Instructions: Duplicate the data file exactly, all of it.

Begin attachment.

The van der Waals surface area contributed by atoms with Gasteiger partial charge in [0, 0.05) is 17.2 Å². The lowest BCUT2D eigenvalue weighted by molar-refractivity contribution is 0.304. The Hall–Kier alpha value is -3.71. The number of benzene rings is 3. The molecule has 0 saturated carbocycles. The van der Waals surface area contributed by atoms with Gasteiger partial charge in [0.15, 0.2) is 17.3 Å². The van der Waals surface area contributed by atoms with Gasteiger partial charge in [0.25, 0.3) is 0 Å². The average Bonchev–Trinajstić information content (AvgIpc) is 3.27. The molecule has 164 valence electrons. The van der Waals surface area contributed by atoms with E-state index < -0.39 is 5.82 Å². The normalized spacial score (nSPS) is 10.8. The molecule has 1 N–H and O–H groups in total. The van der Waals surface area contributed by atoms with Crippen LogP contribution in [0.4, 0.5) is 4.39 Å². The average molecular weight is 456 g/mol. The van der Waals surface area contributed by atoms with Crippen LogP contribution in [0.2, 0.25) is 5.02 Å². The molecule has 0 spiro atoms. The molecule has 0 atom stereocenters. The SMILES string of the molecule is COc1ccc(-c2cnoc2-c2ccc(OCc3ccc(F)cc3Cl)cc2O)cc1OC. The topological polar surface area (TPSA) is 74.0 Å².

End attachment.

The van der Waals surface area contributed by atoms with Gasteiger partial charge in [0, 0.05) is 17.2 Å². The lowest BCUT2D eigenvalue weighted by molar-refractivity contribution is 0.304. The Hall–Kier alpha value is -3.71. The number of benzene rings is 3. The molecule has 0 saturated carbocycles. The van der Waals surface area contributed by atoms with Gasteiger partial charge in [0.15, 0.2) is 17.3 Å². The van der Waals surface area contributed by atoms with Gasteiger partial charge in [0.25, 0.3) is 0 Å². The average Bonchev–Trinajstić information content (AvgIpc) is 3.27. The molecule has 164 valence electrons. The van der Waals surface area contributed by atoms with E-state index < -0.39 is 5.82 Å². The normalized spacial score (nSPS) is 10.8. The molecule has 1 N–H and O–H groups in total. The van der Waals surface area contributed by atoms with Crippen LogP contribution in [0.4, 0.5) is 4.39 Å². The average molecular weight is 456 g/mol. The van der Waals surface area contributed by atoms with Crippen LogP contribution in [0.2, 0.25) is 5.02 Å². The molecule has 0 spiro atoms. The molecule has 0 atom stereocenters. The SMILES string of the molecule is COc1ccc(-c2cnoc2-c2ccc(OCc3ccc(F)cc3Cl)cc2O)cc1OC. The topological polar surface area (TPSA) is 74.0 Å².